Various thoughts on current events with an emphasis on politics, legal issues, sports, and whatever is on my mind. Emails can be sent to firstname.lastname@example.org; please put "blog comments" in the subject line.
Along with the usual trolls, some on the left go all out on President Obama, which sometimes annoys me even more. They should know better, right?
One lame attack is on his gay rights bona fides, along with a shot at him "for it after being against it" on same sex marriage. After supporting it on a questionnaire (I never saw the specifics in the past, but here you go) when he was a local politician before SSM was found in even one state, he changed his views as society did as a matter of political reality and the art of possible. Meanwhile, he supported more gay rights than many, and led the movement to do away with DADT and eventually to push for heightened scrutiny for sexual orientation as a matter of federal constitutional law.
The "reality based community" should realize that as a whole he was great on this issue, unless "great" requires being far left. The overall argument holds for other issues too though there are levels of how off base the criticisms are depending on the issue. For instance, I think he has been fairly horrible on transparency and trying to block lawsuits (which however great they are given current law would often fail if taken to trial) on states secrecy grounds or the like. I think that is one of the areas where he does have something to answer for, beyond questionable pragmatism.
His book Audacity of Hope (2006, one state with SSM, maybe a few with some sort of civil unions) is pretty useful here and darn if few actually cite it even though Obama explains himself well. First, he overall says something I fully agree with -- liberals should own talk of "values," since that is a general way we talk and our values count too. Al Franken was a big promoter of this back when he had his talk show. Second, Obama comes out as a Christian who opposes relying on a few often opaque verses of the Bible to label gays and lesbians as immoral.
More specifically, see pages 222-23, he is "not willing to have the state deny American citizens a civil union that confers equivalent rights on such basic matters as hospital visitation and health insurance coverage simply because the people they love are the same sex." This was more than most places, including NY, consistently provided. The phrasing might seem a bit weak, but that just underlines the low level of equal rights for GLBT at the time. A federal benefit providing even that, which admittedly is a bit thin and vague would have been a big step eight years ago. And, in time, he did clearly support "civil unions," which again even when he first ran for President would be more than most states, including many fairly liberal ones, had.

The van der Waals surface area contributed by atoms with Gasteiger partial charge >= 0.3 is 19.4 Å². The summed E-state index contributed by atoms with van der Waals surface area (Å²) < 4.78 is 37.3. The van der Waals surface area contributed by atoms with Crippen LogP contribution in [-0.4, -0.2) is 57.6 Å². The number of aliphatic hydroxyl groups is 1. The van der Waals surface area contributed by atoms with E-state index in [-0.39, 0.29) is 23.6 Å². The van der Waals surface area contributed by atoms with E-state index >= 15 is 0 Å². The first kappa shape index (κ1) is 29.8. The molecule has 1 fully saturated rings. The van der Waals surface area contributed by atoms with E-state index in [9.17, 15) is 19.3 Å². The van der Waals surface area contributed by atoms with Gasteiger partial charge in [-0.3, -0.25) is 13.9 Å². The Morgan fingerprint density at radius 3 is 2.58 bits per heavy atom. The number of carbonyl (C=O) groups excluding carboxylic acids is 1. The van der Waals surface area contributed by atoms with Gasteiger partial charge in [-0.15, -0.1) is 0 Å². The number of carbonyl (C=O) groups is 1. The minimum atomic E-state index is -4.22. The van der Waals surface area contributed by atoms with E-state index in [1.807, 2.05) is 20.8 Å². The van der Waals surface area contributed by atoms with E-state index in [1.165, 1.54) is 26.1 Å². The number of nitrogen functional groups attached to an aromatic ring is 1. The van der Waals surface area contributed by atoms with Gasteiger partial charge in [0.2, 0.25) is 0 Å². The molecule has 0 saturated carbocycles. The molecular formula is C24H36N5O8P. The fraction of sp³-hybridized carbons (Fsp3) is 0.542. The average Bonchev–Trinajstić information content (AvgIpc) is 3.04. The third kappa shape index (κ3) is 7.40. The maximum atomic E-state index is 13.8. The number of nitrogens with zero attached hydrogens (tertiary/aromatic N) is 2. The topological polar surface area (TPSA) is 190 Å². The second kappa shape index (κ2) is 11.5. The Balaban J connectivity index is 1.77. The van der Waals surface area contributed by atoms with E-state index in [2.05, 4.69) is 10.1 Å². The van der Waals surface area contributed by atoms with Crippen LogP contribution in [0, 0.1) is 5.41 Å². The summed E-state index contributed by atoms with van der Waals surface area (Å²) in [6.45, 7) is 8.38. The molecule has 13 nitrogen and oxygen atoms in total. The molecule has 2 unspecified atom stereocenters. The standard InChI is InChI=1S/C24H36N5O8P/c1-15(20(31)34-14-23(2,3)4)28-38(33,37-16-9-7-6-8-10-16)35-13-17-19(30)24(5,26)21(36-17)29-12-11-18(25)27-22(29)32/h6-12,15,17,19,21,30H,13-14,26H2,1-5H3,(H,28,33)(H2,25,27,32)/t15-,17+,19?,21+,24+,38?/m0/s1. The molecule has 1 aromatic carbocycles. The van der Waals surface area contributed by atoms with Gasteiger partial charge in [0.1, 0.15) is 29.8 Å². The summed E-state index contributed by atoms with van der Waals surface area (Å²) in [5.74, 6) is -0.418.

His pragmatism on this point was also underlined in the book. He argued that "in the absence of any meaningful consensus, the heightened focus on marriage was a distraction from other, attainable measures to prevent discrimination against gays and lesbians." And, again, he supported such things in ways that would have moved things significantly forward. Now, this might -- like abolitionists who felt Lincoln was too pragmatic -- seem too little for some. But, it is a fairly realistic thing to support while still pushing the movement for equality forward. Many inside the movement itself shared such a "step by step" strategy as other movements have.
My personal problem with his remarks when I first read the book was his voicing his religious stance on the issue. Whatever his religious views, we are talking about state definitions here. A person's religious beliefs on abortion is their own, but opposition there should not determine (though it is likely to influence in some sense) how they would let others have a legal right to choose. If he supported "civil unions" for same sex couples, as a matter of law, he either should support it for all -- end the word "marriage" -- or evenhandedly support legal marriage. Basically, I felt he was singling out this one area to insert his religious views though yes, I also was bothered by them too. But, he can have them, I guess.
Anyway, his religious opposition to same sex marriage was of limited concern, and any somewhat cynical expression of it to appeal to certain voters understandable politics. Why? Because on the whole, he was sound on this issue. Particularly, Obama cited that he was open-minded on the issue, open to change. This reflects the stance of society on various social issues. And, since as a politician and President in particular, "meaningful consensus" is significant here -- it also is as a matter of constitutional law -- the change would in part be motivated by social change.